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Writing Across the Curriculum

Using Writing to Promote Critical Reading

Perhaps the best way to encourage students to read carefully and critically is to ask them to respond to their reading with low-stakes writing. There are a number of ways to structure and respond to this type of writing. What follows are a few writing activities that can be used to encourage students to grapple with important questions in a given text. Please note, in this type of writing, surface error is less important than evidence that the student is critically engaged with the reading assigned.

Dialectical notebooks

Have your students keep a dialectical notebook (or double-entry journal) to keep track of their thinking as they read. There are a number of ways to structure this notebook. You might have students note their observations in one column and their responses to those observations in another. Some professors ask students to copy a textual passage into one column and write about that passage in the other. The particular notebook tasks can be designed to support different pedagogical objectives: responding to and documenting sources in the course of research; identifying central ideas in complex readings; or synthesizing ideas from reading and course lectures. Feel free to add columns, such as one for students to list questions, or one where students can respond to each other. For more information on dialectical notebooks, see Anne Berthoff.

Response logs or journals

You may want to have your students keep a response log or journals in which they document their responses to assigned reading. You could give students specific prompts or questions about the text; or, you could offer students more leeway to respond on a personal level. The following list of “sentence-starters” can be helpful for students as they begin writing about their reading. Feel free to adapt it to your own needs.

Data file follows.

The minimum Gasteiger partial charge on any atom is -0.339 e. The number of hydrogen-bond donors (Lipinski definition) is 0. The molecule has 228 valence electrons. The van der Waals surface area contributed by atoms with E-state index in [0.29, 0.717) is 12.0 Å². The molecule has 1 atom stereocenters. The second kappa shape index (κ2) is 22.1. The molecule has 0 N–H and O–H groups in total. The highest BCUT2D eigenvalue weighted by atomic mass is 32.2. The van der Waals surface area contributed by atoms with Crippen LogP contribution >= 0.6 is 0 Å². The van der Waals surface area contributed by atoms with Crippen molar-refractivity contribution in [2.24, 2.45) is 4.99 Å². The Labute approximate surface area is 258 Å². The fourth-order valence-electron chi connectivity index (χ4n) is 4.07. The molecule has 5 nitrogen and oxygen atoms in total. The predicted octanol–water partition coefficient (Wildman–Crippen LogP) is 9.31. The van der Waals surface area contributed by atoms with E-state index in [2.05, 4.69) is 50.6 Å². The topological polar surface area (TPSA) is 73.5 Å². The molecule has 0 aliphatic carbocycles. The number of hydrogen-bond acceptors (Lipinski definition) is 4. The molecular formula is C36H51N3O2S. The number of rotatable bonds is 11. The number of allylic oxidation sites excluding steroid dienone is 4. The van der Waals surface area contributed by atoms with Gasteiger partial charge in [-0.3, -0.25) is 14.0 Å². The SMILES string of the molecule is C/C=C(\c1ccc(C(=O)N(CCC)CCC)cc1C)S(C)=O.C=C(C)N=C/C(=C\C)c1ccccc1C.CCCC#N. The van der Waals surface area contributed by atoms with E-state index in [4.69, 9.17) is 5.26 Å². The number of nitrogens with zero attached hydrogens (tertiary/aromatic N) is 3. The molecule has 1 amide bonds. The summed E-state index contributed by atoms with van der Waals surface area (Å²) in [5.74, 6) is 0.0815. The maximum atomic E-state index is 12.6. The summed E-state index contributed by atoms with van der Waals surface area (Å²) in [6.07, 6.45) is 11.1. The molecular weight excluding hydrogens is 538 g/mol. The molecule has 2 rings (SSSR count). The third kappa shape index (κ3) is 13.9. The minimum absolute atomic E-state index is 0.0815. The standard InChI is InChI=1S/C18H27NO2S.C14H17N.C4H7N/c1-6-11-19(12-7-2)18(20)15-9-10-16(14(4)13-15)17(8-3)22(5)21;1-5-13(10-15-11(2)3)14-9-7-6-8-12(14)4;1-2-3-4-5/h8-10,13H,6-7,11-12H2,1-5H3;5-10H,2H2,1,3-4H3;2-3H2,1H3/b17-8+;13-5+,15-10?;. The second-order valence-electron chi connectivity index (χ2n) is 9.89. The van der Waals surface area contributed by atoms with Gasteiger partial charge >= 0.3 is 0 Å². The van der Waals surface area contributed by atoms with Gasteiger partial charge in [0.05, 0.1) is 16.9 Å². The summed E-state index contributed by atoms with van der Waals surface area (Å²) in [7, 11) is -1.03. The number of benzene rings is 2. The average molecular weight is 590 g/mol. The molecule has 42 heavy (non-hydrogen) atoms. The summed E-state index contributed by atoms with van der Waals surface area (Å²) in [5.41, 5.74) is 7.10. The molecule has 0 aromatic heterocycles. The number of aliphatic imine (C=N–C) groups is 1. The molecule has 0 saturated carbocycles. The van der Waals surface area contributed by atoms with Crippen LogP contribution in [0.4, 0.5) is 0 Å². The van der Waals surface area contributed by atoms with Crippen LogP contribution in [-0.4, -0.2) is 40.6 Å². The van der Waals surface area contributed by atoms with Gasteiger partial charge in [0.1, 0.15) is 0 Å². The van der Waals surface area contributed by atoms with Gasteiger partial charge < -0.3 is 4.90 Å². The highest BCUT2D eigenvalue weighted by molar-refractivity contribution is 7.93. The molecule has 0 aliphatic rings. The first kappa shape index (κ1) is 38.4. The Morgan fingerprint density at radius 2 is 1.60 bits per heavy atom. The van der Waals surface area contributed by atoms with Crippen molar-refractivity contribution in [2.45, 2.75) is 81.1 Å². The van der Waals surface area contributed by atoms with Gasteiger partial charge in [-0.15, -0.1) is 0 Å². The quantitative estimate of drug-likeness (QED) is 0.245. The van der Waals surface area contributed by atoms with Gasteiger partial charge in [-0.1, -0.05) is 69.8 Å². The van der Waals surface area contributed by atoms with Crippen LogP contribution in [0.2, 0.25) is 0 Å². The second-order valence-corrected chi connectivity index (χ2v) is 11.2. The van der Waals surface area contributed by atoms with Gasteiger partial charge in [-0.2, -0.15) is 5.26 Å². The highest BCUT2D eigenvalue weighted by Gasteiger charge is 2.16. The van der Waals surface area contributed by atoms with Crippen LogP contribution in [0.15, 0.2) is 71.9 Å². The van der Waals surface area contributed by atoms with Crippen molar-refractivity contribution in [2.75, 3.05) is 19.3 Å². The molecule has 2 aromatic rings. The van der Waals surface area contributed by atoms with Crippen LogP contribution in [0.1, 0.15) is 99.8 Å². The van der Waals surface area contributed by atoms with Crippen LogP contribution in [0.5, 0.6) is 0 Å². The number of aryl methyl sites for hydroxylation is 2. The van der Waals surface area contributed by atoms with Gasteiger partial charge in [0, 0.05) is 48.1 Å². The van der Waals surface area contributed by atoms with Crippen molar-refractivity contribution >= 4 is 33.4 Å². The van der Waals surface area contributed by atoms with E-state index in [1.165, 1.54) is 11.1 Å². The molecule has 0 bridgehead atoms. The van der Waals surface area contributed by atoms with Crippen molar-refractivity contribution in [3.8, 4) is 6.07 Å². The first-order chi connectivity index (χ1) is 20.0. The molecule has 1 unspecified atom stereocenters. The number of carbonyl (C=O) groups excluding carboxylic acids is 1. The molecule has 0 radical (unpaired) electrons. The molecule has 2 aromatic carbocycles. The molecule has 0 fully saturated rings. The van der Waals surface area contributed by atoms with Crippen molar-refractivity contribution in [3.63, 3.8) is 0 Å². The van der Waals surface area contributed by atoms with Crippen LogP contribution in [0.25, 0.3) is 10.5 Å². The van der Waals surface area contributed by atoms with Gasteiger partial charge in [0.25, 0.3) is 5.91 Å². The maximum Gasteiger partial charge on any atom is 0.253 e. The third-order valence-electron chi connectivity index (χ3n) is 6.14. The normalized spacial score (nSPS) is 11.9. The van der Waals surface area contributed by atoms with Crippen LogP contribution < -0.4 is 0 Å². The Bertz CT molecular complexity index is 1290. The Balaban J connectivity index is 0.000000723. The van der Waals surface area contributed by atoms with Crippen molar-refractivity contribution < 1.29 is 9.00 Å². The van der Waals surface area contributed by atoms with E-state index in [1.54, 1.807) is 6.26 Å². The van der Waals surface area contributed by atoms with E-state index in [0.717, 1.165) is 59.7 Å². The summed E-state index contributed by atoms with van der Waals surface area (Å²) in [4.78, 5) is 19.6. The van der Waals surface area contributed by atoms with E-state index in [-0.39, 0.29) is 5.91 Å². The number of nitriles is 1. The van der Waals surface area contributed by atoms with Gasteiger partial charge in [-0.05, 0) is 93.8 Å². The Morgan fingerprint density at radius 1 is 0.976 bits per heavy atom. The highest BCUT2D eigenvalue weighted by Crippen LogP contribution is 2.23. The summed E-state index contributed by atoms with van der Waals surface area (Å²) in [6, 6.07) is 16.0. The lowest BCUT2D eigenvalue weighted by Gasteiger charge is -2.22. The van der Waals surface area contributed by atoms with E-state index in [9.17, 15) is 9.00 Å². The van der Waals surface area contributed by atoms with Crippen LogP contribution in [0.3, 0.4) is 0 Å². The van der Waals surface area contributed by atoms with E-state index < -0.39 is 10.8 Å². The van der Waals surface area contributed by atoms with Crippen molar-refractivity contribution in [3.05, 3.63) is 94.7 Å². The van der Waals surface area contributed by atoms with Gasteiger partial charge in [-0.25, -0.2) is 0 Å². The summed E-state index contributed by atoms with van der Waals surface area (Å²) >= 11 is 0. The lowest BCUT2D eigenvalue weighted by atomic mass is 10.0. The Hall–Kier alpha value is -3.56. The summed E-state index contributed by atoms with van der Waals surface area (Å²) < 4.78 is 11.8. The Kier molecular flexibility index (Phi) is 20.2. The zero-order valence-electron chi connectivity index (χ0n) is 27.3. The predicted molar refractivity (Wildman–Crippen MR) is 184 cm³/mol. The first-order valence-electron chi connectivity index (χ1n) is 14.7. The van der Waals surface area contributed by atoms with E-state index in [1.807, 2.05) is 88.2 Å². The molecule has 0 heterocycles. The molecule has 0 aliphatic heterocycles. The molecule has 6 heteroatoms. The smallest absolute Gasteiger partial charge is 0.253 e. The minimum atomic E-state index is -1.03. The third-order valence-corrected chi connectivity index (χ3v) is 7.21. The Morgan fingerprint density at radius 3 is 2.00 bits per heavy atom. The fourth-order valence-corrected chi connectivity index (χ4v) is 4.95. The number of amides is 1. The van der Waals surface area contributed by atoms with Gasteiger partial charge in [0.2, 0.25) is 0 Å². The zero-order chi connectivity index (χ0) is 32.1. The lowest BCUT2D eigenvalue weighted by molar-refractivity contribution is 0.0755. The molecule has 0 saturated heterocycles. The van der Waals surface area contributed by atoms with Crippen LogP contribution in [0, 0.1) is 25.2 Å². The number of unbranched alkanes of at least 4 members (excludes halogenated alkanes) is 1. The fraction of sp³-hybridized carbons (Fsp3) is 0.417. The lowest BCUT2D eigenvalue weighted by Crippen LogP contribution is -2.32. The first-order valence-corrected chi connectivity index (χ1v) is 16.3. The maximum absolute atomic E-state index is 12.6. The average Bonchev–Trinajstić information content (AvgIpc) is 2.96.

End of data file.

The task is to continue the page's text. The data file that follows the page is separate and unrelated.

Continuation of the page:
"Believing and Doubting"

Peter Elbow developed this activity as a means of encouraging students to engage author’s ideas with greater depth. As an in-class writing exercise, ask your students to imagine that they are in agreement with the author’s position and to find other examples to support his/her argument. Then ask them to play the devil’s advocate and identify all of the things that are wrong with the author’s argument.

Rhetorical analysis

Asking your students to create “what it says” and “what it does” statements for each of the paragraphs in a text can encourage more careful reading and awareness of the structure of texts. The “what it says” statement summarizes the paragraph. The “what it does” statement explains how this paragraph fits into the text’s larger argument. John Bean’s Engaging Ideas explains this strategy in more detail.

Guided annotation

Ask your students to write in the margins of their texts by including summarizing notes, questions for the author, areas of disagreement, interesting connections of their own, and notes on the structure of the reading.

Responding to low-stakes writing

Including opportunities to write in response to reading will support your students’ development of good study and research skills. It will also produce far more writing than you can comfortably respond to in a semester. You don’t have to provide written responses to every piece of low-stakes writing. Some professors ask students to keep all of their low-stakes writing exercises in a journal and they look at these journals periodically to assess student progress. Low-stakes writing can also be immediately “used” as the basis for in-class discussion, group work, or a followup assignment. Do provide written feedback on low-stakes assignments early in the semester to encourage students to take the work seriously. Some faculty make the completion of low-stakes writing a component of final grades.

Suggestions for further reading

  • John Bean, “Chapter 8: Helping Students Read Difficult Texts” in Engaging Ideas
  • Ann Berthoff, “Dialectical Notebooks and the Audit of Meaning”
  • Christina Haas, “Learning to Read Biology: One Student’s Rhetorical Development in College”
  • Ellin Oliver Keene and Susan Zimmerman, Mosaic of Thought: Teaching Comprehension in a Reader’s Workshop

Please visit our Readings page to see the full citations.